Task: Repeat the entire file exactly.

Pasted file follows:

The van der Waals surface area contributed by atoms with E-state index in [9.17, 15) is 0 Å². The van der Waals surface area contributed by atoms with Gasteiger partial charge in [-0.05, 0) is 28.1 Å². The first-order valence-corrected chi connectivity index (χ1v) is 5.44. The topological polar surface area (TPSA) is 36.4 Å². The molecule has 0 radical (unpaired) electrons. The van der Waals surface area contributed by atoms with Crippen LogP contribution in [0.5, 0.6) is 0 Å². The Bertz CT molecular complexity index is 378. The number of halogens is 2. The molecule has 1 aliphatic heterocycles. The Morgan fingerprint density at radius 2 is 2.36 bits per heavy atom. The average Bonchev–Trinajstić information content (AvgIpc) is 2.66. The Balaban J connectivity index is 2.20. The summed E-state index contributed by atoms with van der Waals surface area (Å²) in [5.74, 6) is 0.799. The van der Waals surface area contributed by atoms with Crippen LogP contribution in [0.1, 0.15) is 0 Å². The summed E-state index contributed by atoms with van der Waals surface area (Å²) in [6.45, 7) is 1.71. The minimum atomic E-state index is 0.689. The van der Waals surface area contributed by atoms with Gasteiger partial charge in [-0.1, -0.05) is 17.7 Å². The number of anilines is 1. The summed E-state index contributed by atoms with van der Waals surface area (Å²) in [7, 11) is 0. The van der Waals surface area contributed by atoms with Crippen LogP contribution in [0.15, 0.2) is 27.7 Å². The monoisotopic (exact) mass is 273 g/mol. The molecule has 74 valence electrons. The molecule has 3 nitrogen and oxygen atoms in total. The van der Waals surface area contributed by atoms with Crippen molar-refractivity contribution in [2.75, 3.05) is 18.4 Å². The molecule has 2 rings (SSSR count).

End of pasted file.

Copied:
The van der Waals surface area contributed by atoms with E-state index in [9.17, 15) is 0 Å². The van der Waals surface area contributed by atoms with Gasteiger partial charge in [-0.05, 0) is 28.1 Å². The first-order valence-corrected chi connectivity index (χ1v) is 5.44. The topological polar surface area (TPSA) is 36.4 Å². The molecule has 0 radical (unpaired) electrons. The van der Waals surface area contributed by atoms with Crippen LogP contribution in [0.5, 0.6) is 0 Å². The Bertz CT molecular complexity index is 378. The number of halogens is 2. The molecule has 1 aliphatic heterocycles. The Morgan fingerprint density at radius 2 is 2.36 bits per heavy atom. The average Bonchev–Trinajstić information content (AvgIpc) is 2.66. The Balaban J connectivity index is 2.20. The summed E-state index contributed by atoms with van der Waals surface area (Å²) in [5.74, 6) is 0.799. The van der Waals surface area contributed by atoms with Crippen LogP contribution in [0.1, 0.15) is 0 Å². The summed E-state index contributed by atoms with van der Waals surface area (Å²) in [6.45, 7) is 1.71. The minimum atomic E-state index is 0.689. The van der Waals surface area contributed by atoms with Gasteiger partial charge in [-0.1, -0.05) is 17.7 Å². The number of anilines is 1. The summed E-state index contributed by atoms with van der Waals surface area (Å²) in [7, 11) is 0. The van der Waals surface area contributed by atoms with Crippen LogP contribution in [0.15, 0.2) is 27.7 Å². The monoisotopic (exact) mass is 273 g/mol. The molecule has 74 valence electrons. The molecule has 3 nitrogen and oxygen atoms in total. The van der Waals surface area contributed by atoms with Crippen molar-refractivity contribution in [2.75, 3.05) is 18.4 Å². The molecule has 2 rings (SSSR count).